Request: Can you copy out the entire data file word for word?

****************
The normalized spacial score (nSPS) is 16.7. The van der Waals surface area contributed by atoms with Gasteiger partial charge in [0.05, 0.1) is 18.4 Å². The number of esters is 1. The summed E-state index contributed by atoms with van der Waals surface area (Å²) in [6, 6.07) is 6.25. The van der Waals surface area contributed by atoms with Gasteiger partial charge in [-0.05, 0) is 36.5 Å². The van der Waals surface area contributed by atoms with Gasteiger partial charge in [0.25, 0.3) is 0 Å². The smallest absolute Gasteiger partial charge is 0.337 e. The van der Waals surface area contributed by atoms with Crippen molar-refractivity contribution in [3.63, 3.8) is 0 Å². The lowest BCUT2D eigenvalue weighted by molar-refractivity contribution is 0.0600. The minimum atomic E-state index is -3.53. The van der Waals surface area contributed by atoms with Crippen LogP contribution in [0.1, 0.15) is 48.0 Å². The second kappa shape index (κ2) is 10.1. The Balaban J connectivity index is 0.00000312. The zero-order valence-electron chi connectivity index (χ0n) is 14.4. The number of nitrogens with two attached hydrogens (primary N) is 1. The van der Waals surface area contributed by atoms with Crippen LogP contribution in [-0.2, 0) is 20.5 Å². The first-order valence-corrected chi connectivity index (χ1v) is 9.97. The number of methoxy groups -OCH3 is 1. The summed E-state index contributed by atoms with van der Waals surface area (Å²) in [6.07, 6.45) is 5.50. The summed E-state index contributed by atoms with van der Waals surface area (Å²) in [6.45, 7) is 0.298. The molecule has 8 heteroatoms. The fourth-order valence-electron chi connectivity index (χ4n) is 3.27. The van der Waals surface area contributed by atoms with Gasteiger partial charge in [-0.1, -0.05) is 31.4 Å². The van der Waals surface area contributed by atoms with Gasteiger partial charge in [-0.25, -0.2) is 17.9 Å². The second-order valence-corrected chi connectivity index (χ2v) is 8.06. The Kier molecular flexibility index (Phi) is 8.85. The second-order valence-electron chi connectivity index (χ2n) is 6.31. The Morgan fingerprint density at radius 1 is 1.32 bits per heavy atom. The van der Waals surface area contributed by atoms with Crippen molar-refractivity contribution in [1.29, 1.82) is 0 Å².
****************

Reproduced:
The normalized spacial score (nSPS) is 16.7. The van der Waals surface area contributed by atoms with Gasteiger partial charge in [0.05, 0.1) is 18.4 Å². The number of esters is 1. The summed E-state index contributed by atoms with van der Waals surface area (Å²) in [6, 6.07) is 6.25. The van der Waals surface area contributed by atoms with Gasteiger partial charge in [-0.05, 0) is 36.5 Å². The van der Waals surface area contributed by atoms with Gasteiger partial charge in [0.25, 0.3) is 0 Å². The smallest absolute Gasteiger partial charge is 0.337 e. The van der Waals surface area contributed by atoms with Crippen molar-refractivity contribution in [3.63, 3.8) is 0 Å². The lowest BCUT2D eigenvalue weighted by molar-refractivity contribution is 0.0600. The minimum atomic E-state index is -3.53. The van der Waals surface area contributed by atoms with Crippen LogP contribution in [0.1, 0.15) is 48.0 Å². The second kappa shape index (κ2) is 10.1. The Balaban J connectivity index is 0.00000312. The zero-order valence-electron chi connectivity index (χ0n) is 14.4. The number of nitrogens with two attached hydrogens (primary N) is 1. The van der Waals surface area contributed by atoms with Crippen LogP contribution in [-0.2, 0) is 20.5 Å². The first-order valence-corrected chi connectivity index (χ1v) is 9.97. The number of methoxy groups -OCH3 is 1. The summed E-state index contributed by atoms with van der Waals surface area (Å²) in [6.07, 6.45) is 5.50. The summed E-state index contributed by atoms with van der Waals surface area (Å²) in [6.45, 7) is 0.298. The molecule has 8 heteroatoms. The fourth-order valence-electron chi connectivity index (χ4n) is 3.27. The van der Waals surface area contributed by atoms with Gasteiger partial charge in [-0.1, -0.05) is 31.4 Å². The van der Waals surface area contributed by atoms with Gasteiger partial charge in [-0.25, -0.2) is 17.9 Å². The second-order valence-corrected chi connectivity index (χ2v) is 8.06. The Kier molecular flexibility index (Phi) is 8.85. The second-order valence-electron chi connectivity index (χ2n) is 6.31. The Morgan fingerprint density at radius 1 is 1.32 bits per heavy atom. The van der Waals surface area contributed by atoms with Crippen molar-refractivity contribution in [1.29, 1.82) is 0 Å².